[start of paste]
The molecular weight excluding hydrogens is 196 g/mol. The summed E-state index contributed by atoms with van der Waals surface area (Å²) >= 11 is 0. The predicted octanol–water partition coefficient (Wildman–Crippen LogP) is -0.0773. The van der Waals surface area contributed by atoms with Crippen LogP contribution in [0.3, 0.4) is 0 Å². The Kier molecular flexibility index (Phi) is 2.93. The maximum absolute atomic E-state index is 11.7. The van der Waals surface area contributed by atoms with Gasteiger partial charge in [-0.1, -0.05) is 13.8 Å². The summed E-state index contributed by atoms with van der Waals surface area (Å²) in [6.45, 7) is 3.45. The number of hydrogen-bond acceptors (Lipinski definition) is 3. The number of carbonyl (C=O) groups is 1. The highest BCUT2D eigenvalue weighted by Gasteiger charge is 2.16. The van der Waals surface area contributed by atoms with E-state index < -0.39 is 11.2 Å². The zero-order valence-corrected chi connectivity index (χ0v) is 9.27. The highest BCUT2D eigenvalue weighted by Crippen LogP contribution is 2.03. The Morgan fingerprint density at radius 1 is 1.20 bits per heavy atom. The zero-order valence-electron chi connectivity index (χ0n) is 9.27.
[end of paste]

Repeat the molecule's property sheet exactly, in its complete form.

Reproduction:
The molecular weight excluding hydrogens is 196 g/mol. The summed E-state index contributed by atoms with van der Waals surface area (Å²) >= 11 is 0. The predicted octanol–water partition coefficient (Wildman–Crippen LogP) is -0.0773. The van der Waals surface area contributed by atoms with Crippen LogP contribution in [0.3, 0.4) is 0 Å². The Kier molecular flexibility index (Phi) is 2.93. The maximum absolute atomic E-state index is 11.7. The van der Waals surface area contributed by atoms with Gasteiger partial charge in [-0.1, -0.05) is 13.8 Å². The summed E-state index contributed by atoms with van der Waals surface area (Å²) in [6.45, 7) is 3.45. The number of hydrogen-bond acceptors (Lipinski definition) is 3. The number of carbonyl (C=O) groups is 1. The highest BCUT2D eigenvalue weighted by Gasteiger charge is 2.16. The van der Waals surface area contributed by atoms with E-state index < -0.39 is 11.2 Å². The zero-order valence-corrected chi connectivity index (χ0v) is 9.27. The highest BCUT2D eigenvalue weighted by Crippen LogP contribution is 2.03. The Morgan fingerprint density at radius 1 is 1.20 bits per heavy atom. The zero-order valence-electron chi connectivity index (χ0n) is 9.27.